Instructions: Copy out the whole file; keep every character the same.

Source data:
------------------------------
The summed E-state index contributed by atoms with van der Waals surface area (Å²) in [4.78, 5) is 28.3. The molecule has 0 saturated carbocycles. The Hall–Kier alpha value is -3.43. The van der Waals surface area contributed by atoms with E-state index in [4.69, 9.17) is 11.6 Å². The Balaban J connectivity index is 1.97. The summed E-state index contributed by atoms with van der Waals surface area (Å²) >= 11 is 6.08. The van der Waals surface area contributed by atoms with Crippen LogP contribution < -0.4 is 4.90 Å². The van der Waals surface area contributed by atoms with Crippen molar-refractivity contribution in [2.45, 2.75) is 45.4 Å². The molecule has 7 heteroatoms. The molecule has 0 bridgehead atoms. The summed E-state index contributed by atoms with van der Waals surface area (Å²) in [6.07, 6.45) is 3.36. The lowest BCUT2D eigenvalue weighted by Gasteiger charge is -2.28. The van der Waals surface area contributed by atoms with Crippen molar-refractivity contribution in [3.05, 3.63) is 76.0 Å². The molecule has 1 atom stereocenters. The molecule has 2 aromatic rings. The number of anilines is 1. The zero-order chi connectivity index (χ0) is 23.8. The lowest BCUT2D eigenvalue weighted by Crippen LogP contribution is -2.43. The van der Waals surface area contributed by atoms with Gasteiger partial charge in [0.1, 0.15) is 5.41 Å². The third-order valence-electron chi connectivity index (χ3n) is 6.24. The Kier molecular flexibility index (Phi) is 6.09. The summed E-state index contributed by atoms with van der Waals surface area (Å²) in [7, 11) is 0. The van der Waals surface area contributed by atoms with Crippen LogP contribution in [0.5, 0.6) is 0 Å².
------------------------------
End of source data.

The summed E-state index contributed by atoms with van der Waals surface area (Å²) in [4.78, 5) is 28.3. The molecule has 0 saturated carbocycles. The Hall–Kier alpha value is -3.43. The van der Waals surface area contributed by atoms with E-state index in [4.69, 9.17) is 11.6 Å². The Balaban J connectivity index is 1.97. The summed E-state index contributed by atoms with van der Waals surface area (Å²) >= 11 is 6.08. The van der Waals surface area contributed by atoms with Crippen LogP contribution < -0.4 is 4.90 Å². The van der Waals surface area contributed by atoms with Crippen molar-refractivity contribution in [2.45, 2.75) is 45.4 Å². The molecule has 7 heteroatoms. The molecule has 0 bridgehead atoms. The summed E-state index contributed by atoms with van der Waals surface area (Å²) in [6.07, 6.45) is 3.36. The lowest BCUT2D eigenvalue weighted by Gasteiger charge is -2.28. The van der Waals surface area contributed by atoms with Crippen molar-refractivity contribution in [3.05, 3.63) is 76.0 Å². The molecule has 1 atom stereocenters. The molecule has 2 aromatic rings. The number of anilines is 1. The zero-order chi connectivity index (χ0) is 23.8. The lowest BCUT2D eigenvalue weighted by Crippen LogP contribution is -2.43. The van der Waals surface area contributed by atoms with Gasteiger partial charge in [0.1, 0.15) is 5.41 Å². The third-order valence-electron chi connectivity index (χ3n) is 6.24. The Kier molecular flexibility index (Phi) is 6.09. The summed E-state index contributed by atoms with van der Waals surface area (Å²) in [7, 11) is 0. The van der Waals surface area contributed by atoms with Crippen LogP contribution in [0.5, 0.6) is 0 Å².